3. Volunteer your time to read or edit for a literary journal (or start your own!).
  4. Volunteer your time to help run or organize local poetry events, conferences, festivals, etc.
  5. Engage in a collaborative writing project, which will help to suppress that ravenous beast Ego.
  6. Celebrate the achievements of others. Be liberal with your sincere praise.
  7. Start a poetry blog where you share news and submission information (props to J.I. Kleinberg, Trish Hopkinson, Derek Annis, and others who are doing this kind of work!).
  8. Volunteer to teach a poetry workshop (maybe for your kid’s class, or for inmates, or for your neighbors, or . . . ).
  9. Start a writing group and be generous with your feedback and encouragement.
  10. [Fill in your own idea here. I’m sure you’ve got plenty. You’re a poet, after all!]

Will it still feel weird to promote your book or poem or literary event? Yes. But you can engage in activities to strengthen your good Poetry Karma. You can publicize your stuff and balance those look-at-me moments by boosting and uplifting others.

. . . . .

Dayna Patterson’s first collection, If Mother Braids a Waterfall (Signature Books, 2020), was released around the same time COVID struck the U.S. She’s been trying to publicize the book while not feeling like a jerk all of the time. She is also the founding editor of Psaltery & Lyre, an online literary journal dedicated to publishing literature at the intersection of faith and doubt. More at daynapatterson.com.

[Ed. note: Dayna Patterson will read from If Mother Braids a Waterfall as part of the 2020 Utah Humanities Book Festival on Tuesday, October 13, 2020, 7:00pm Mountain / 6:00pm Pacific. The reading is free but registration is required.]

. . . . .

Photo of Jain Temple ceiling ornament, Ranakpur, Rajasthan, India, by Shakti

Author photo by Mariana Patterson

festival season, continued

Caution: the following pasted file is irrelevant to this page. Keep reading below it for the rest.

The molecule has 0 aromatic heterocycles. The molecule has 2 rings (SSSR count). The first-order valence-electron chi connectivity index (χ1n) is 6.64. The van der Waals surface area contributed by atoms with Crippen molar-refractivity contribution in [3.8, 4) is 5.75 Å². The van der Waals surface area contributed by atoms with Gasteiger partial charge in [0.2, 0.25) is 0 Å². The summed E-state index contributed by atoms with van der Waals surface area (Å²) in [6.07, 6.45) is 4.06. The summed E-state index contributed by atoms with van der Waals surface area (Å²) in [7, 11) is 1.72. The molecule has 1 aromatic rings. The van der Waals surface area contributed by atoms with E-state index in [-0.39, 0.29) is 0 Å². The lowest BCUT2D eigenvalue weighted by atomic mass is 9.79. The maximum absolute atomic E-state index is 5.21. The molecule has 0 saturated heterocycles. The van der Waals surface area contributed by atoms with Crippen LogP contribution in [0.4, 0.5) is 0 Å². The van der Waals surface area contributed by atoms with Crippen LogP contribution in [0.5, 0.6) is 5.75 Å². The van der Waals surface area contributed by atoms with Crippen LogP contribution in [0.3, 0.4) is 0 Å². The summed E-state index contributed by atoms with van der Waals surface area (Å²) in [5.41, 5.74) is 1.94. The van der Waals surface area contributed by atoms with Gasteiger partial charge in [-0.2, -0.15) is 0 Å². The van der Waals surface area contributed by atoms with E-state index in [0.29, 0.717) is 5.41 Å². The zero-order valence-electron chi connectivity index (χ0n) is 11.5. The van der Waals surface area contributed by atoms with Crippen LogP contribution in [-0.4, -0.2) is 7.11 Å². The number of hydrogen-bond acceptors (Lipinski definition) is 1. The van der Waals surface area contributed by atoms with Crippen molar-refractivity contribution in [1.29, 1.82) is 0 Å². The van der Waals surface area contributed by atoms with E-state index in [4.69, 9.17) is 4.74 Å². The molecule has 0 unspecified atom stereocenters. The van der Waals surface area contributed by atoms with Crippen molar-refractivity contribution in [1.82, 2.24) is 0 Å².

September 12, 2020

With more annual festivals going virtual, the possibilities for armchair travel continue. The Utah Humanities Book Festival, now in its 23rd year, will be entirely virtual and feature scores of authors, events, and virtual conversations. The program starts today, Saturday, September 12, 2020, and continues through Thursday, October 22. The schedule is impressive and includes plenty of familiar names, such as Dayna Patterson. The events are free on Zoom with advance registration.

SoulFood streams

July 14, 2020

SoulFood Poetry Night (Redmond, Washington) has been on hiatus for altogether too long, but this Thursday, July 16, 2020, 7:00pm Pacific, SoulFood will celebrate their 14th anniversary with a live streaming reading by Dayna Patterson (If Mother Braids a Waterfall) and Jory Mickelson (Wilderness / / Kingdom). There will also be an open mic, so bring your poems.

You can find the poets’ bios and Zoom link on the SoulFood page and on Facebook.

Western C.A.R.E.S. (Community, Activities, Resources, Education, Support) is a resource for community connection to maintain a sense of belonging and bring people together. A variety of interactive online programs are available.

Today, Tuesday, June 9, 2020, at 4:00pm Pacific, Dayna Patterson will interview Jami Macarty, author of The Minuses (Colorado State University) and three chapbooks of poetry, former Executive Director of Tucson Poetry Festival, instructor of poetry and poetics at Simon Fraser University, and co-founder and editor of the online poetry journal The Maynard.

The program is free on Zoom, but advance registration is required. Just follow this link to register.